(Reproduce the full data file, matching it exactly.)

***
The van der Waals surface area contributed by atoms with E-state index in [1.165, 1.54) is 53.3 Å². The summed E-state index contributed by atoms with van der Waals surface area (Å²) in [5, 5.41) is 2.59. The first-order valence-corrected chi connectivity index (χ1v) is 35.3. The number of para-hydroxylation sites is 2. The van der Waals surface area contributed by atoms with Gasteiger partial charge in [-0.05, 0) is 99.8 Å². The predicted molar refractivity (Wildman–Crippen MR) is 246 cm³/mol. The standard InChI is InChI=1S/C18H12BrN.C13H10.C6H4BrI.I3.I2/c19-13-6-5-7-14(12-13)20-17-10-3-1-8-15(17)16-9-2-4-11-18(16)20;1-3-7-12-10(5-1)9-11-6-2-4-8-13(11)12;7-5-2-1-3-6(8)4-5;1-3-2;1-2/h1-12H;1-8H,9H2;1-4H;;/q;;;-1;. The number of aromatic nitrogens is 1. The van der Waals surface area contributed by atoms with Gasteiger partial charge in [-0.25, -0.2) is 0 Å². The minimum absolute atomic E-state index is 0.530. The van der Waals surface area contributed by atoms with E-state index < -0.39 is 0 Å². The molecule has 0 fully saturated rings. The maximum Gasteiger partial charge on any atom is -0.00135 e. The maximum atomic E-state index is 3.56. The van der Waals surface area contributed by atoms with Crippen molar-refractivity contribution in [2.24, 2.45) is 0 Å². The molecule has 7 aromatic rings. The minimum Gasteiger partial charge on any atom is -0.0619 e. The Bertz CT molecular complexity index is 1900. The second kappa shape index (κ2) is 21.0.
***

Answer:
The van der Waals surface area contributed by atoms with E-state index in [1.165, 1.54) is 53.3 Å². The summed E-state index contributed by atoms with van der Waals surface area (Å²) in [5, 5.41) is 2.59. The first-order valence-corrected chi connectivity index (χ1v) is 35.3. The number of para-hydroxylation sites is 2. The van der Waals surface area contributed by atoms with Gasteiger partial charge in [-0.05, 0) is 99.8 Å². The predicted molar refractivity (Wildman–Crippen MR) is 246 cm³/mol. The standard InChI is InChI=1S/C18H12BrN.C13H10.C6H4BrI.I3.I2/c19-13-6-5-7-14(12-13)20-17-10-3-1-8-15(17)16-9-2-4-11-18(16)20;1-3-7-12-10(5-1)9-11-6-2-4-8-13(11)12;7-5-2-1-3-6(8)4-5;1-3-2;1-2/h1-12H;1-8H,9H2;1-4H;;/q;;;-1;. The number of aromatic nitrogens is 1. The van der Waals surface area contributed by atoms with Gasteiger partial charge in [-0.25, -0.2) is 0 Å². The minimum absolute atomic E-state index is 0.530. The van der Waals surface area contributed by atoms with E-state index < -0.39 is 0 Å². The molecule has 0 fully saturated rings. The maximum Gasteiger partial charge on any atom is -0.00135 e. The maximum atomic E-state index is 3.56. The van der Waals surface area contributed by atoms with Crippen molar-refractivity contribution in [2.24, 2.45) is 0 Å². The molecule has 7 aromatic rings. The minimum Gasteiger partial charge on any atom is -0.0619 e. The Bertz CT molecular complexity index is 1900. The second kappa shape index (κ2) is 21.0.